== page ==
"It is not disputed that the appropriate Government has power to take disciplinary proceedings against the appellant and that he could be removed from service by an order of the Central Government, but it was contended that I.A.S. Officers are governed by statutory rules, that ,any act or omission' referred to in Rule 4(1) relates only to an act or omission of an officer when serving under the Government, and that 'serving under the Government' means subject to the administrative control of the Government and that disciplinary proceedings should be, therefore, on the basis of the relationship of master and servant. It was argued that in exercising statutory powers the Commissioner was not subject to the administrative control of the Government and disciplinary proceedings cannot, therefore, be instituted against the appellant in respect of an act or omission committed by him in the course of his employment as Commissioner. We are unable to accept the proposition contended for by the appellant as correct. Rule 4(1) does not impose any limitation or qualification as to the nature of the act or omission in respect of which disciplinary proceedings can be instituted. Rule 4(1) (b) merely says that the appropriate Government competent to institute disciplinary proceedings against a member of the Service would be the Government under whom such member was serving at the time of the commission of such act or omission. It does not say-that the act or omission must have been committed in the discharge of his duty or in the course of his employment as a Government servant. It is, therefore, open to the Government to take disciplinary proceedings against the appellant in respect of his acts or omissions which cast 305 a reflection upon his reputation for integrity or good faith or devotion to duty as a member of the service. It is not disputed that the appellant was, at the time of the alleged misconduct, employed as the First Member of the Board of Revenue and he was at the same time performing the duties of Commissioner under the Act in addition to his duties as the First Member of the Board of Revenue. In our opinion, it is not necessary that a member of the Service should have committed the alleged act or omission in the course of discharge of his duties as a servant of the Government in order that it may form the subject-matter of disciplinary proceedings. In other words, if the act or omission is such as to reflect on the reputation of the officer for his integrity or good faith or devotion to duty, there is no reason why disciplinary proceedings should not be taken against him for that act or omission even though the act or omission relates to an activity in regard to which there is no actual master and servant relationship. To put it differently, the test is not whether the act or omission was committed by the appellant in the course of the discharge of his duties as servant of the Government. The test is whether the act or omission has some reasonable connection with nature and condition of his service or whether the act or omission has cast any reflection upon the reputation of the member of the Service for integrity or devotion to duty as a public servant. We are of the opinion that even if the appellant was not subject to the administrative control of the Government when he was functioning as Commissioner under the Act and was not the servant of the Government subject to its orders at the relevant time, his act or omission as Commissioner could form the subject-matter of disciplinary proceedings provided the act or omission would reflect upon his reputation for integrity or devotion to duty as a member of the service." In this context reference may be made to the following observations of Lopes, LJ. in Pearce v. Foster, [1866] 17 OBD 536, p.542. "If a servant conducts himself in a way inconsistent with the 306 faithful discharge of his duty in the service, it is misconduct which justifies immediate dismissal. That misconduct, according to my view, need not be misconduct in the carrying on of the service of the business. It is sufficient if it is conduct which is prejudicial or is likely to be prejudicial to the interests or to the reputation of the master, and the master will be justified, not only if he discovers it at the time, but also if he discovers it afterwards, in dismissing that servant." (emphasis supplied) Concerning, the exercise of quasi-judicial powers the contention urged was to the following effect :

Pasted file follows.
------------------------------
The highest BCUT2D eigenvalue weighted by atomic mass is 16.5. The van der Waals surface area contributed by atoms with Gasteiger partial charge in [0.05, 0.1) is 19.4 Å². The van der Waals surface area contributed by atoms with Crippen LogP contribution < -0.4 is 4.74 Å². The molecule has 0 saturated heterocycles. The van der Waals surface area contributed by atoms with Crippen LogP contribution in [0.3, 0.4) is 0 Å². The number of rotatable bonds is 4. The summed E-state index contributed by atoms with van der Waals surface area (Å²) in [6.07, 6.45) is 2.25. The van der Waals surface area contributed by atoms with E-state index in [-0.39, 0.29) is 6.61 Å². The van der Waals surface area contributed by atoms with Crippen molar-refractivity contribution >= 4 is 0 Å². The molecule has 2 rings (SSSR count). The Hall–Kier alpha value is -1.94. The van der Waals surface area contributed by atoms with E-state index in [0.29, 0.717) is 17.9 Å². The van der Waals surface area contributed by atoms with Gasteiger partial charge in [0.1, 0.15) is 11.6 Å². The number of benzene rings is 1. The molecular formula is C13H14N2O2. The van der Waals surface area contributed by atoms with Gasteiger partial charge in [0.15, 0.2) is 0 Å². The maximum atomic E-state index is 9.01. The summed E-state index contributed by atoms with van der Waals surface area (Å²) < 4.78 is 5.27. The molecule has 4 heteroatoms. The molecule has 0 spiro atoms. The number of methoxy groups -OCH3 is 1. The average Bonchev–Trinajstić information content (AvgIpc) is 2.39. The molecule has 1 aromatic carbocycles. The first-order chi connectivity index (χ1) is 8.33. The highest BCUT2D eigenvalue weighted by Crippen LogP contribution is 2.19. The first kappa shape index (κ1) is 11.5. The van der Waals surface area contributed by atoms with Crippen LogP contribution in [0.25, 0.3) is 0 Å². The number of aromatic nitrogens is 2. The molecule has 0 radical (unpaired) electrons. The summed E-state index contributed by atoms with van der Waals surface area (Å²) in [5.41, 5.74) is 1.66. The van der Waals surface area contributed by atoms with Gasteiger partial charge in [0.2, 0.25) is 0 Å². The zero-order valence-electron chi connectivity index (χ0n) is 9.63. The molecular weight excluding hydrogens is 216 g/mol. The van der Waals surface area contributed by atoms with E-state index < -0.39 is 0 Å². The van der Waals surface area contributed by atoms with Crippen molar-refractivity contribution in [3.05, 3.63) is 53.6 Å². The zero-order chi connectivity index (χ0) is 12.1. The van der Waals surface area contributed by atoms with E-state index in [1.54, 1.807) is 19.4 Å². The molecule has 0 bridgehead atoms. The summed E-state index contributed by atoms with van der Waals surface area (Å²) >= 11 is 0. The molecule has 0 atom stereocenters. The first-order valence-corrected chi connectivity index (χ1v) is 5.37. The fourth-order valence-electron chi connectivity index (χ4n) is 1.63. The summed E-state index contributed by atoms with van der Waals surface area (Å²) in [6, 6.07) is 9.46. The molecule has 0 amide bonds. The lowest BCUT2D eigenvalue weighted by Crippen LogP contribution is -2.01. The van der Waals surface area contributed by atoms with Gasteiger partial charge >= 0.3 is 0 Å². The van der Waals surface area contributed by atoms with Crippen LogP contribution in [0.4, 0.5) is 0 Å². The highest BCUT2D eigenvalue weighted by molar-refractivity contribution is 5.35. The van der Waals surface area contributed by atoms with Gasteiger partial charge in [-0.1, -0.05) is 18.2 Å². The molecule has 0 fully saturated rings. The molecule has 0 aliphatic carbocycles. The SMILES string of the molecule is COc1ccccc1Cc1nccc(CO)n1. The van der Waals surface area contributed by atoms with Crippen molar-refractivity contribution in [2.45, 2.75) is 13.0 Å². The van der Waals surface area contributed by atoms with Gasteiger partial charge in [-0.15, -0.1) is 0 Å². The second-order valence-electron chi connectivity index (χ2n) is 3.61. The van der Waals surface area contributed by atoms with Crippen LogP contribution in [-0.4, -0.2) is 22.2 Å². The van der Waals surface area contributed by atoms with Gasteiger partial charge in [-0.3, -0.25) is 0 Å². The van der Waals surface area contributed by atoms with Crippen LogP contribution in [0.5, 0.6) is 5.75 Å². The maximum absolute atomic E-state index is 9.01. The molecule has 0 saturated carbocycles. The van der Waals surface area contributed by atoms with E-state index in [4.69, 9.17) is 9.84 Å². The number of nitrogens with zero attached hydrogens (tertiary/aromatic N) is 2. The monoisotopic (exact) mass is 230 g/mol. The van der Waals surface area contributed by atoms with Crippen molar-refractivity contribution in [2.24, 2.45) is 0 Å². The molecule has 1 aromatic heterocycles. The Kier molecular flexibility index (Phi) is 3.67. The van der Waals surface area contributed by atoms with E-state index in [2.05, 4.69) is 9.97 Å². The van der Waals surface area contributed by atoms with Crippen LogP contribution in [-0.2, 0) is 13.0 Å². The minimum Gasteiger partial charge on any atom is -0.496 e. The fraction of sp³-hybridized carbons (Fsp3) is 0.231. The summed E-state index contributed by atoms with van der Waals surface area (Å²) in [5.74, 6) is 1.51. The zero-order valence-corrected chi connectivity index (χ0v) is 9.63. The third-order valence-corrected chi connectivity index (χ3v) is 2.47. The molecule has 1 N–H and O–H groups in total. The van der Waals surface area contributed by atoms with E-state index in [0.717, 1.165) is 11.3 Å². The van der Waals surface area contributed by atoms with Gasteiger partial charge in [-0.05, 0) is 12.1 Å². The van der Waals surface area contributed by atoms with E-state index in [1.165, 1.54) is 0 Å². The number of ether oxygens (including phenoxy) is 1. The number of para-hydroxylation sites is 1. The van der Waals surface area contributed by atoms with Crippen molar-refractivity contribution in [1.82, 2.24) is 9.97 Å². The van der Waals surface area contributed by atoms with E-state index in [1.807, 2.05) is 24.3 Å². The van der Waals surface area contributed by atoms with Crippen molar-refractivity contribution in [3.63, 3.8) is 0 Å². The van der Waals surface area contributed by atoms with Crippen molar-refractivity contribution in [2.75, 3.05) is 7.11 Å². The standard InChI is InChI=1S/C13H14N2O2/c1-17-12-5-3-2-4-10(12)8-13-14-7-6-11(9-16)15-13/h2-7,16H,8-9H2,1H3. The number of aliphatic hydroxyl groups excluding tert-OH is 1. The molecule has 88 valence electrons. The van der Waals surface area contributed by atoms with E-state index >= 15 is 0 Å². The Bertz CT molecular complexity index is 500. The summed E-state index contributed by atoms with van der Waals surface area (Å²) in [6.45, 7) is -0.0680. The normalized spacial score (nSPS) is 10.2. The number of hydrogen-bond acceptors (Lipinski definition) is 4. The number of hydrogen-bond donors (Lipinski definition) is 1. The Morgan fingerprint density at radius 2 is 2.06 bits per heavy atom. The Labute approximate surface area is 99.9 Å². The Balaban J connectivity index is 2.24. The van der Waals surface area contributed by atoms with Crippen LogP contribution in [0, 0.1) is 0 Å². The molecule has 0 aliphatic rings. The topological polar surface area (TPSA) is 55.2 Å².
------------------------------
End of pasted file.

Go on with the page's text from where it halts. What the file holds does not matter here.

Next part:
"We next proceed to examine the contention of the appellant that the Commissioner was exercising a quasi-judicial function in sanctioning the leases under the Act and his order, therefore, could not be questioned except in accordance with the provisions of the Act. The proposition put forward was that quasi-judicial orders, unless vacated under the provisions of the Act, are final and binding and cannot be questioned by the executive Government through disciplinary proceedings. It was argued that an appeal is provided under S.29(4) of the Act against the order of the Commissioner granting sanction to a lease and that it is open to any party aggrieved to file such an appeal and question the legality or correctness of the order of the Commissioner and that the Government also may in revision under S.99 of the Act examine the correctness or legality of the order. it was said that so long as these methods were not adopted the Government could not institute disciplinary proceedings and reexamining the legality of the order of the Commissioner granting sanction to the leases." That was rejected as under: